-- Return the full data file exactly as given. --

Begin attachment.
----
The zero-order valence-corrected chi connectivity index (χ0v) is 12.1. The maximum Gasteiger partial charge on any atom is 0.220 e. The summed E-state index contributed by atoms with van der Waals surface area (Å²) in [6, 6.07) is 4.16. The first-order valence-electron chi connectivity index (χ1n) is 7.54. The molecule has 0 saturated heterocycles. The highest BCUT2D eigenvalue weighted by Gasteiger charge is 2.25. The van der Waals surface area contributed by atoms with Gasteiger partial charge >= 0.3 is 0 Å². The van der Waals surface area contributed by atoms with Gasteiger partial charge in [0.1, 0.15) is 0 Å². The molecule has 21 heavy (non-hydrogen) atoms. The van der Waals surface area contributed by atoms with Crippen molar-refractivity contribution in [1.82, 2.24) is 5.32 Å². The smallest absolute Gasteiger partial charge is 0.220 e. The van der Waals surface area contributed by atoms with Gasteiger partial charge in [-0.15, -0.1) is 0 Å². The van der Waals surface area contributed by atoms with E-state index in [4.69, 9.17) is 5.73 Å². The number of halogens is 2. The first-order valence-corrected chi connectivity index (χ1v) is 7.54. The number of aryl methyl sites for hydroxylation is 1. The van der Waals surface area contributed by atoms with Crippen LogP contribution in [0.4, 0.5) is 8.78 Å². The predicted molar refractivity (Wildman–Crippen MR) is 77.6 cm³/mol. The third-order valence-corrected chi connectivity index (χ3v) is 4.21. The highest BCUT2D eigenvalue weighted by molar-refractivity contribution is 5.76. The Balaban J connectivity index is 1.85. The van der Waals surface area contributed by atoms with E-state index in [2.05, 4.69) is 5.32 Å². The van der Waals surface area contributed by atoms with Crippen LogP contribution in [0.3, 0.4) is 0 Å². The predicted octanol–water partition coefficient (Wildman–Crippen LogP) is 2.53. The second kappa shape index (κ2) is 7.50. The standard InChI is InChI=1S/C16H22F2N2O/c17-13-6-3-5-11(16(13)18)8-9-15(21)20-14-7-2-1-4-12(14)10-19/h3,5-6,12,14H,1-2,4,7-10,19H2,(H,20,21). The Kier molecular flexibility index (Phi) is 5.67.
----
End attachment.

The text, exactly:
The zero-order valence-corrected chi connectivity index (χ0v) is 12.1. The maximum Gasteiger partial charge on any atom is 0.220 e. The summed E-state index contributed by atoms with van der Waals surface area (Å²) in [6, 6.07) is 4.16. The first-order valence-electron chi connectivity index (χ1n) is 7.54. The molecule has 0 saturated heterocycles. The highest BCUT2D eigenvalue weighted by Gasteiger charge is 2.25. The van der Waals surface area contributed by atoms with Gasteiger partial charge >= 0.3 is 0 Å². The van der Waals surface area contributed by atoms with Gasteiger partial charge in [0.1, 0.15) is 0 Å². The molecule has 21 heavy (non-hydrogen) atoms. The van der Waals surface area contributed by atoms with Crippen molar-refractivity contribution in [1.82, 2.24) is 5.32 Å². The smallest absolute Gasteiger partial charge is 0.220 e. The van der Waals surface area contributed by atoms with Gasteiger partial charge in [-0.15, -0.1) is 0 Å². The van der Waals surface area contributed by atoms with E-state index in [4.69, 9.17) is 5.73 Å². The number of halogens is 2. The first-order valence-corrected chi connectivity index (χ1v) is 7.54. The number of aryl methyl sites for hydroxylation is 1. The van der Waals surface area contributed by atoms with Crippen LogP contribution in [0.4, 0.5) is 8.78 Å². The predicted molar refractivity (Wildman–Crippen MR) is 77.6 cm³/mol. The third-order valence-corrected chi connectivity index (χ3v) is 4.21. The highest BCUT2D eigenvalue weighted by molar-refractivity contribution is 5.76. The Balaban J connectivity index is 1.85. The van der Waals surface area contributed by atoms with E-state index in [2.05, 4.69) is 5.32 Å². The van der Waals surface area contributed by atoms with Crippen LogP contribution in [0.3, 0.4) is 0 Å². The predicted octanol–water partition coefficient (Wildman–Crippen LogP) is 2.53. The second kappa shape index (κ2) is 7.50. The standard InChI is InChI=1S/C16H22F2N2O/c17-13-6-3-5-11(16(13)18)8-9-15(21)20-14-7-2-1-4-12(14)10-19/h3,5-6,12,14H,1-2,4,7-10,19H2,(H,20,21). The Kier molecular flexibility index (Phi) is 5.67.